Its founder and leader, a formidable and rabid anti-communist and anti-Trotskyist, Kate Losinska OBE, had long argued for implementation of the Radcliffe Report and, in the diaries of right-wing journalist Woodrow Wyatt, Losinska visited Thatcher at Number 10 on at least one occasion following the GCHQ ban. These secret meetings took place while the TUC General Secretary Len Murray, Alistair Graham Genral Secretary of CPSA, and other civil service union leaders, were in negotiation to offer a no-strike deal in return for a restoration of union rights, that was contemptuously thrown back at them by Thatcher.
The ban meant the workers at GCHQ were presented with a classic union-busting tactic. Each worker got a letter telling them that they must immediately resign membership of any registered, independent trade union or face the sack. In return, each worker was to be given £1,000 and invited to join what in the US they call ‘yellow-dog unions’, an employer-controlled entity called the GCHQ Staff Federation. Option B was to ask to be redeployed to another civil service department. Option C was face dismissal. Out of 8,000 staff, the overwhelming majority from fear of dismissal and seeing the reluctance of union leaders to build on the widespread support, went for Option A. Around 150 were redeployed leaving a group of around 150 GCHQ trade unionists, led by Mike Grindley and many others, who founded the GCHQ Free Trade Unions which waged an heroic struggle that eventually led to the restoration of union rights under the New Labour government. It represented an important step in enabling collective bargaining, individual representation and access to arbitration in the event of disputes over pay, grading or other employment issues. It also contains the ‘no-disruption agreement’ that was rejected by Thatcher.
Those who went for Option C either resigned or were eventually sacked. They deserve a special place in the annals of trade union history. A Judicial Review in autumn 1984 found in favour of the union case concluding the union ban was “invalid and of no effect”. The three Appeal Court Judges overturned the decision and found that the ban “which had been carried out under the royal prerogative were not susceptible to a judicial review on the grounds of national security”. After the initial Court decision, nearly 200 staff rejoined the union. They were eventually sacked alongside the original refuseniks. The GCHQ Free Trade Unionists conducted a long campaign of writing and lobbying. For many years the TUC organised an annual march and rally at Cheltenham.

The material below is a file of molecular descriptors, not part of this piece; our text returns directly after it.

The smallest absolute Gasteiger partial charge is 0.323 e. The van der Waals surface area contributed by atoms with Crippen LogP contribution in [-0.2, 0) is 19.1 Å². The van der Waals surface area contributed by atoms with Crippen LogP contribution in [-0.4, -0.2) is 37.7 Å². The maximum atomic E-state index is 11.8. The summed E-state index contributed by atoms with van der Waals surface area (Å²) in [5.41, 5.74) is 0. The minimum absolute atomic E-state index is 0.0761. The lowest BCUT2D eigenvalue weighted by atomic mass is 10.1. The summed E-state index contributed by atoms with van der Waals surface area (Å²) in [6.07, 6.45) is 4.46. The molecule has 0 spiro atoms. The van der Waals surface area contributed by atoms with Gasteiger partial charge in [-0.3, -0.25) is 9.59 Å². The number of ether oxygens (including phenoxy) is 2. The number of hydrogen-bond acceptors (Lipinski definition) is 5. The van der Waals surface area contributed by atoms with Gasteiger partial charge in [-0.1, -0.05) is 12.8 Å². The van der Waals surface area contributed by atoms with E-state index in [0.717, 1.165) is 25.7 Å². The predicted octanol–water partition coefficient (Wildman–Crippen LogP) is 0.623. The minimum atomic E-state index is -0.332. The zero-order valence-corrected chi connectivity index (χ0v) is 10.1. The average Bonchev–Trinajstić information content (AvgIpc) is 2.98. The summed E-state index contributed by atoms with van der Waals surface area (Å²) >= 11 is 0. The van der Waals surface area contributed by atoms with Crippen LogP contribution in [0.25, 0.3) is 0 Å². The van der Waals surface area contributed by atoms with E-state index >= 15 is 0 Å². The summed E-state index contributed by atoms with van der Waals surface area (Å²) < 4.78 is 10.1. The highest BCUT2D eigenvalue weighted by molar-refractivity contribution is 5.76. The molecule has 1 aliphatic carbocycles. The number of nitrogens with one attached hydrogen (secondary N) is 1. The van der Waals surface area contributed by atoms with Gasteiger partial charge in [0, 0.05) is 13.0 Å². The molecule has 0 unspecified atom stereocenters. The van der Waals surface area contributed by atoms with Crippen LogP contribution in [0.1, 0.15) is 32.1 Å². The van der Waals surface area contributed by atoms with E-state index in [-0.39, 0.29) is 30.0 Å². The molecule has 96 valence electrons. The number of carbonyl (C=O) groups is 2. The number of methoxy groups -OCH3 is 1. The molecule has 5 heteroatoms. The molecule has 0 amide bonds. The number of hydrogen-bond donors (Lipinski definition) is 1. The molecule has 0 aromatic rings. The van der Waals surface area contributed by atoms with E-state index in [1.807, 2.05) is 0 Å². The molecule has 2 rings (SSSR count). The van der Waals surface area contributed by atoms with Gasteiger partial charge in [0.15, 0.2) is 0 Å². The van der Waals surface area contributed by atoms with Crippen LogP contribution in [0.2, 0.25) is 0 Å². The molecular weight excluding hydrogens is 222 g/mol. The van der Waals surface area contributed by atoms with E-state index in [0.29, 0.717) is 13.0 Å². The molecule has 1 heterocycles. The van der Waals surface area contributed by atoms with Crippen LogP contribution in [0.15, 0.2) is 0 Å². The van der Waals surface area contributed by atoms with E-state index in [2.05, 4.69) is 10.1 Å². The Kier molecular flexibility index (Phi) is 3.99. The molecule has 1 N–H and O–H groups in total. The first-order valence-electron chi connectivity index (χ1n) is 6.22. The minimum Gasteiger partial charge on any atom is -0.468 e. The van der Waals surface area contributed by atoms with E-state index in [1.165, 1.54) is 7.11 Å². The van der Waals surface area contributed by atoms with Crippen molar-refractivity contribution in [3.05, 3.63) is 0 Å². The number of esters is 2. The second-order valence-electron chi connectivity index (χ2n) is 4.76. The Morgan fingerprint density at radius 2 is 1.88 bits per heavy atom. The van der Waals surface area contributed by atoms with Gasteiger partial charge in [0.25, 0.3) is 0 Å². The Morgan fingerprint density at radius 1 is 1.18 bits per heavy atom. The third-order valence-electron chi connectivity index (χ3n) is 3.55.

History is more than nostalgia. The 27 January TUC demonstration is a chance to celebrate the struggle of GCHQ trade unionists to defend union rights. And it carries lessons for the immediate threat we face from the latest piece of Tory anti-union legislation – that an injury to one is an injury to all. Any employer contemplating using a work notice under the new Act must themselves be put on notice.
The use of the Strikes (Minimum Service Levels) Act against any worker needs to meet the collective power of the unions, for all workers to join and get active in unions, and in future struggles to defend union rights and their place in the fight for socialist change.